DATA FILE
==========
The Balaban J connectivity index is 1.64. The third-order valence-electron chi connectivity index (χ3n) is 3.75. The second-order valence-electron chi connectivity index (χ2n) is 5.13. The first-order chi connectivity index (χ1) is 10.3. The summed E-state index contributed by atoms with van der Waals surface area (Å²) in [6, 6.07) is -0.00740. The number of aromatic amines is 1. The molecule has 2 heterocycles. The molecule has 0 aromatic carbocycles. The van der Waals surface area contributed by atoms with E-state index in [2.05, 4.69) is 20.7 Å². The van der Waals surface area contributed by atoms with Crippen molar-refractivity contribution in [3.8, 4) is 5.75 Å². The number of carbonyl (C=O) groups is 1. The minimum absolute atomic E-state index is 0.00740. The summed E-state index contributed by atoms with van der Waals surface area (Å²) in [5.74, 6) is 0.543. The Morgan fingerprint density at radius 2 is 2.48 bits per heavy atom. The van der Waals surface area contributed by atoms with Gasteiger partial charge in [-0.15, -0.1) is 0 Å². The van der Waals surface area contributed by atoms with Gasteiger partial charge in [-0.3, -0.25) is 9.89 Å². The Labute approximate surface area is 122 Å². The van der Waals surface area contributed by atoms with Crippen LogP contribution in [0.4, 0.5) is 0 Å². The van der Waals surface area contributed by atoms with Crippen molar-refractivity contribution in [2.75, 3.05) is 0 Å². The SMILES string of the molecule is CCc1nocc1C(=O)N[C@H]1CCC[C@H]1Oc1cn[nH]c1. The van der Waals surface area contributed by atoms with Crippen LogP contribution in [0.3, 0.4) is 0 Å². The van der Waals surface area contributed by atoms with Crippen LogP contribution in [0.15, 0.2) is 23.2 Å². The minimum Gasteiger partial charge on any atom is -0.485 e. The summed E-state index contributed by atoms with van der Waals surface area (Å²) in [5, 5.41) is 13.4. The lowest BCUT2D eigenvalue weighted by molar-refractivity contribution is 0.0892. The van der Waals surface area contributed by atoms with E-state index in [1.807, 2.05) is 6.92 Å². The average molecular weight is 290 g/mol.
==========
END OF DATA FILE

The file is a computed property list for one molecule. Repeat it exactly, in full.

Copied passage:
The Balaban J connectivity index is 1.64. The third-order valence-electron chi connectivity index (χ3n) is 3.75. The second-order valence-electron chi connectivity index (χ2n) is 5.13. The first-order chi connectivity index (χ1) is 10.3. The summed E-state index contributed by atoms with van der Waals surface area (Å²) in [6, 6.07) is -0.00740. The number of aromatic amines is 1. The molecule has 2 heterocycles. The molecule has 0 aromatic carbocycles. The van der Waals surface area contributed by atoms with E-state index in [2.05, 4.69) is 20.7 Å². The van der Waals surface area contributed by atoms with Crippen molar-refractivity contribution in [3.8, 4) is 5.75 Å². The number of carbonyl (C=O) groups is 1. The minimum absolute atomic E-state index is 0.00740. The summed E-state index contributed by atoms with van der Waals surface area (Å²) in [5.74, 6) is 0.543. The Morgan fingerprint density at radius 2 is 2.48 bits per heavy atom. The van der Waals surface area contributed by atoms with Gasteiger partial charge in [-0.15, -0.1) is 0 Å². The van der Waals surface area contributed by atoms with Gasteiger partial charge in [-0.3, -0.25) is 9.89 Å². The Labute approximate surface area is 122 Å². The van der Waals surface area contributed by atoms with Crippen LogP contribution in [0.4, 0.5) is 0 Å². The van der Waals surface area contributed by atoms with Crippen molar-refractivity contribution in [2.75, 3.05) is 0 Å². The SMILES string of the molecule is CCc1nocc1C(=O)N[C@H]1CCC[C@H]1Oc1cn[nH]c1. The van der Waals surface area contributed by atoms with Crippen LogP contribution in [0.3, 0.4) is 0 Å². The van der Waals surface area contributed by atoms with Crippen LogP contribution in [0.15, 0.2) is 23.2 Å². The minimum Gasteiger partial charge on any atom is -0.485 e. The summed E-state index contributed by atoms with van der Waals surface area (Å²) in [5, 5.41) is 13.4. The lowest BCUT2D eigenvalue weighted by molar-refractivity contribution is 0.0892. The van der Waals surface area contributed by atoms with E-state index in [1.807, 2.05) is 6.92 Å². The average molecular weight is 290 g/mol.